Or maybe… perhaps a big part of it… it is just because ever since I found out that it would most likely be a long and difficult journey until my achingly empty arms would be filled only by God’s faithful gracious mercy, I have struggled every single day of that journey to feel like I belonged somewhere….. anywhere.

Yet, this is the tender place where I find my heart and my thoughts with God. When I come to Him in these moments of restlessness and insecurity….I am realizing once again that my sense of belonging shouldn’t be in tied to these roles I identify with.
I may be a wife, sister, daughter, or friend, but when it comes down to it:  I am HIS. I am my Beloved’s and He is mine.

The roles I identify with are not the true me. They are only the costumes I will wear for a short time in this life. The type of wife, sister, daughter, and friend I am to others matters, but only because other people matter.
Love matters.
These roles do not define me and should not determine my happiness.
Jesus and who He is determines that.
He determines everything.

It will take a significant amount of rain to wash away all of my expectations, my perceptions, my needs, my wants, my entitlements, and my identity.

“Rain is grace; rain is the sky descending to the earth; without rain, there would be no life.” – John Updike

The struggle over the past several years has been to let go of my identity as a mother. Not giving up on the dream, but not letting the lack of this role define me.
I have wanted to be a mother since I was 3 and carried around more baby dolls than I ever did Barbie dolls.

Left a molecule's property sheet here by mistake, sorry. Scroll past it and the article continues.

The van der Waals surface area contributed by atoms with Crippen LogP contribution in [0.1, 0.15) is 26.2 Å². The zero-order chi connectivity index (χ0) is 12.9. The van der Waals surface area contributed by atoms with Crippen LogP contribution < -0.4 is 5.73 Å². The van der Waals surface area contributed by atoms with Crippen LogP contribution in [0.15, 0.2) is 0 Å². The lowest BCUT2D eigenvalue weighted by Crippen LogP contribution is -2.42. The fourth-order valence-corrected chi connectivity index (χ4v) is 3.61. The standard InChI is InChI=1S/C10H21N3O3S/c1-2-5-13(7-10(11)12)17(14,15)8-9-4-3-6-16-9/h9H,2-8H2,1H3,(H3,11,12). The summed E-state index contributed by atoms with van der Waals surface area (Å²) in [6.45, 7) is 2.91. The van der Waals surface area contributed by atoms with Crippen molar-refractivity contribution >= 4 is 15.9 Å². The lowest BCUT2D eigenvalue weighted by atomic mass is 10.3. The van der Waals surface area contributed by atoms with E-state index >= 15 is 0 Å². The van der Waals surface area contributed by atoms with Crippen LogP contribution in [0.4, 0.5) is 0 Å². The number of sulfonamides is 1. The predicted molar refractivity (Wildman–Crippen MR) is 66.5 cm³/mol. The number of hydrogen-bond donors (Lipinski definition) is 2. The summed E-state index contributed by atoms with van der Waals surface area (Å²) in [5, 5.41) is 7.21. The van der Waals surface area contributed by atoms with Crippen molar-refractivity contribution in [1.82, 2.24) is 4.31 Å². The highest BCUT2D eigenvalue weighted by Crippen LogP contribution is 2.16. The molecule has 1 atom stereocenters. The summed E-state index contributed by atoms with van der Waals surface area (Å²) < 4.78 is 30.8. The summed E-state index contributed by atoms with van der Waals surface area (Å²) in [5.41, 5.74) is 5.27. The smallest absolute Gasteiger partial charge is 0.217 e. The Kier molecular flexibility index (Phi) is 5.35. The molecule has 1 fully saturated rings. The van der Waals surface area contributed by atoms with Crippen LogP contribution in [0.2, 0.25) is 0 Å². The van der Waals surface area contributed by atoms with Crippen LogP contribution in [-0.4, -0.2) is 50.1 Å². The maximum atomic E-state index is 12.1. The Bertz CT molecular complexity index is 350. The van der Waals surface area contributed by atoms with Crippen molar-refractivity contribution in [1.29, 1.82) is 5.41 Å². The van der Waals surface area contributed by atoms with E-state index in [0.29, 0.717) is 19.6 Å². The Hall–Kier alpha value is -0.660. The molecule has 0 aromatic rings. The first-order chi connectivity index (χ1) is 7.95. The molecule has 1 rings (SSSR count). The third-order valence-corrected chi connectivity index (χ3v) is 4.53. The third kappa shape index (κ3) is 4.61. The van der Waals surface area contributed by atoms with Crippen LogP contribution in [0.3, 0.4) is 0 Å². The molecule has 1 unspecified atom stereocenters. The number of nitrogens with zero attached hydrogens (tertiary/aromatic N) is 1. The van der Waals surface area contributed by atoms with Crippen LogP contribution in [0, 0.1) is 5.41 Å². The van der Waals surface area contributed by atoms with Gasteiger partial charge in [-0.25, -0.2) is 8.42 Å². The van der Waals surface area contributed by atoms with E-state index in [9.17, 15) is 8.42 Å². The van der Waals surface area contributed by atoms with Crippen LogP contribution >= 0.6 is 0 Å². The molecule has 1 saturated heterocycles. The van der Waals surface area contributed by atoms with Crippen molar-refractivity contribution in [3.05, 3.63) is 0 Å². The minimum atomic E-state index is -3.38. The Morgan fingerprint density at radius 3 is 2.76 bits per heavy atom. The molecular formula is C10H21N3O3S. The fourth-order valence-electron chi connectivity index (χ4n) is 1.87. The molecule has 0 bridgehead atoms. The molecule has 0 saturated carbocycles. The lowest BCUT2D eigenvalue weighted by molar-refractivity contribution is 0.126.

Every single day I battle an onslaught of reminders that reinforce the fact that I am not a mother.

The onslaught on my heart includes things like not being invited to a friend’s house to hang out because it is more of a ‘play date’ and I am not a mother. You have nothing to contribute or offer.
It includes people at church wondering why I volunteer in children’s ministry if I don’t have children. What could you possibly know about children?
It includes Facebook photos and updates for everything child-related under the sun. Look! I am living the life you can only dream of.

And so much more.download

But I hear my Beloved whispering over the sound of the storm…You are mine.

I am His.

I spent most of my 20’s trying to discover who I was and why I am the way I am. I spent many nights journaling every single heartache, confusion, and question in my soul. I spent hours talking with counselors and mentors, trying to navigate from the rocky waters of my childhood, so I could discover who I was and how to successfully join society. I learned so much about who I was, my personality (INFP!), how to love others well, and where I fit in. I felt confident and whole for the first time in my life.